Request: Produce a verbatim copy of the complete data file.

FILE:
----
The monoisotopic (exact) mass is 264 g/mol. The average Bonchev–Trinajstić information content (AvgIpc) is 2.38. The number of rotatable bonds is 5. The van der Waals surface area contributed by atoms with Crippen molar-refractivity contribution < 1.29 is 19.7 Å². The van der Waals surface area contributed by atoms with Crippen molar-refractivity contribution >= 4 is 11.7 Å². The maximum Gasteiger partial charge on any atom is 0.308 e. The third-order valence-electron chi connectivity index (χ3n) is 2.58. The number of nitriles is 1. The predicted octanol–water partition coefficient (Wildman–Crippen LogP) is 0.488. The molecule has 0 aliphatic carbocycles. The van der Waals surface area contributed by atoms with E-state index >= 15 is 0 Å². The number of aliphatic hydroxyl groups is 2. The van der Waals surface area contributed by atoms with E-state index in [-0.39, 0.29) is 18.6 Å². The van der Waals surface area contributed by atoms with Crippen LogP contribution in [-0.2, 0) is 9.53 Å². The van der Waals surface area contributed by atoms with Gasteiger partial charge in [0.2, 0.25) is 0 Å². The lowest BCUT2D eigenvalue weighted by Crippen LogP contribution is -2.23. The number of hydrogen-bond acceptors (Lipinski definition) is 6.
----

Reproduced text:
The monoisotopic (exact) mass is 264 g/mol. The average Bonchev–Trinajstić information content (AvgIpc) is 2.38. The number of rotatable bonds is 5. The van der Waals surface area contributed by atoms with Crippen molar-refractivity contribution < 1.29 is 19.7 Å². The van der Waals surface area contributed by atoms with Crippen molar-refractivity contribution >= 4 is 11.7 Å². The maximum Gasteiger partial charge on any atom is 0.308 e. The third-order valence-electron chi connectivity index (χ3n) is 2.58. The number of nitriles is 1. The predicted octanol–water partition coefficient (Wildman–Crippen LogP) is 0.488. The molecule has 0 aliphatic carbocycles. The van der Waals surface area contributed by atoms with E-state index >= 15 is 0 Å². The number of aliphatic hydroxyl groups is 2. The van der Waals surface area contributed by atoms with E-state index in [-0.39, 0.29) is 18.6 Å². The van der Waals surface area contributed by atoms with Crippen LogP contribution in [-0.2, 0) is 9.53 Å². The van der Waals surface area contributed by atoms with Gasteiger partial charge in [0.2, 0.25) is 0 Å². The lowest BCUT2D eigenvalue weighted by Crippen LogP contribution is -2.23. The number of hydrogen-bond acceptors (Lipinski definition) is 6.